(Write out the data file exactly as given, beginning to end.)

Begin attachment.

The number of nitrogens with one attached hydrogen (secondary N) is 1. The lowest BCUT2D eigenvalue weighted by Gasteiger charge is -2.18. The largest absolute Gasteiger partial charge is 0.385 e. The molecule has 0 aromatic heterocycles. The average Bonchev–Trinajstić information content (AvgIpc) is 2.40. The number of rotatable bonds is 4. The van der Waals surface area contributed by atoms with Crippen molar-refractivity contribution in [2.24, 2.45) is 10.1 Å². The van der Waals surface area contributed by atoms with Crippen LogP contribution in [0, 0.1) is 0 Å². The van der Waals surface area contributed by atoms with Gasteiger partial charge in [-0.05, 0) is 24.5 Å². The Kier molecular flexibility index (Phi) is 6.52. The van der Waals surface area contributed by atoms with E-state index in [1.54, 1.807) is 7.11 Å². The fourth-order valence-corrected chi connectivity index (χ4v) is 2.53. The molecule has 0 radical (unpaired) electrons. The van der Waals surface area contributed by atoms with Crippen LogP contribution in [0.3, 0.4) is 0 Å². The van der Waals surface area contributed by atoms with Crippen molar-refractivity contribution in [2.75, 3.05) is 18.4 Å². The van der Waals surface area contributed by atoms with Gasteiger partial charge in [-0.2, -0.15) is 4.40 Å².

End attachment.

The number of nitrogens with one attached hydrogen (secondary N) is 1. The lowest BCUT2D eigenvalue weighted by Gasteiger charge is -2.18. The largest absolute Gasteiger partial charge is 0.385 e. The molecule has 0 aromatic heterocycles. The average Bonchev–Trinajstić information content (AvgIpc) is 2.40. The number of rotatable bonds is 4. The van der Waals surface area contributed by atoms with Crippen molar-refractivity contribution in [2.24, 2.45) is 10.1 Å². The van der Waals surface area contributed by atoms with Crippen LogP contribution in [0, 0.1) is 0 Å². The van der Waals surface area contributed by atoms with Gasteiger partial charge in [-0.05, 0) is 24.5 Å². The Kier molecular flexibility index (Phi) is 6.52. The van der Waals surface area contributed by atoms with E-state index in [1.54, 1.807) is 7.11 Å². The fourth-order valence-corrected chi connectivity index (χ4v) is 2.53. The molecule has 0 radical (unpaired) electrons. The van der Waals surface area contributed by atoms with Crippen LogP contribution in [0.3, 0.4) is 0 Å². The van der Waals surface area contributed by atoms with Crippen molar-refractivity contribution in [2.75, 3.05) is 18.4 Å². The van der Waals surface area contributed by atoms with Gasteiger partial charge in [-0.2, -0.15) is 4.40 Å².